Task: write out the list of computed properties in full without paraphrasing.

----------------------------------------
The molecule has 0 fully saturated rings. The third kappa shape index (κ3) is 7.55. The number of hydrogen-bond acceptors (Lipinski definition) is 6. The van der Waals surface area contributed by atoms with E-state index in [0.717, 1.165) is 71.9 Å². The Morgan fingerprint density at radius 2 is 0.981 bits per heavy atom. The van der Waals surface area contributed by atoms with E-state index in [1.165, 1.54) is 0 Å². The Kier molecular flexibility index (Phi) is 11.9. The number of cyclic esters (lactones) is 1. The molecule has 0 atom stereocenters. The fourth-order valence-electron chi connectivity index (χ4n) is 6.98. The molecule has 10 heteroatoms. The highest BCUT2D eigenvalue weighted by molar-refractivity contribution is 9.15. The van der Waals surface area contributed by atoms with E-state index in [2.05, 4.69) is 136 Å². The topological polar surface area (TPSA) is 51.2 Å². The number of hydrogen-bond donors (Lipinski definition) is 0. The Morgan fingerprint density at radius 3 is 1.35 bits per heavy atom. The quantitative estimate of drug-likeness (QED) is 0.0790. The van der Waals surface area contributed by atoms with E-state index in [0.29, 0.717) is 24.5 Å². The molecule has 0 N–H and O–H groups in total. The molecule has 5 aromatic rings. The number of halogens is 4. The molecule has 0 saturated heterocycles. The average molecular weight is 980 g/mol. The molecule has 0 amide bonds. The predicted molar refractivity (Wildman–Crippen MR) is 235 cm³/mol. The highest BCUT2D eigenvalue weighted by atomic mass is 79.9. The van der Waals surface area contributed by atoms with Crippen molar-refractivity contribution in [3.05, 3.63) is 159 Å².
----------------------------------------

The molecule has 0 fully saturated rings. The third kappa shape index (κ3) is 7.55. The number of hydrogen-bond acceptors (Lipinski definition) is 6. The van der Waals surface area contributed by atoms with E-state index in [0.717, 1.165) is 71.9 Å². The Morgan fingerprint density at radius 2 is 0.981 bits per heavy atom. The van der Waals surface area contributed by atoms with E-state index in [1.165, 1.54) is 0 Å². The Kier molecular flexibility index (Phi) is 11.9. The number of cyclic esters (lactones) is 1. The molecule has 0 atom stereocenters. The fourth-order valence-electron chi connectivity index (χ4n) is 6.98. The molecule has 10 heteroatoms. The highest BCUT2D eigenvalue weighted by molar-refractivity contribution is 9.15. The van der Waals surface area contributed by atoms with E-state index in [2.05, 4.69) is 136 Å². The topological polar surface area (TPSA) is 51.2 Å². The number of hydrogen-bond donors (Lipinski definition) is 0. The Morgan fingerprint density at radius 3 is 1.35 bits per heavy atom. The quantitative estimate of drug-likeness (QED) is 0.0790. The van der Waals surface area contributed by atoms with E-state index in [0.29, 0.717) is 24.5 Å². The molecule has 0 N–H and O–H groups in total. The molecule has 5 aromatic rings. The number of halogens is 4. The molecule has 0 saturated heterocycles. The average molecular weight is 980 g/mol. The molecule has 0 amide bonds. The predicted molar refractivity (Wildman–Crippen MR) is 235 cm³/mol. The highest BCUT2D eigenvalue weighted by atomic mass is 79.9. The van der Waals surface area contributed by atoms with Crippen molar-refractivity contribution in [3.05, 3.63) is 159 Å².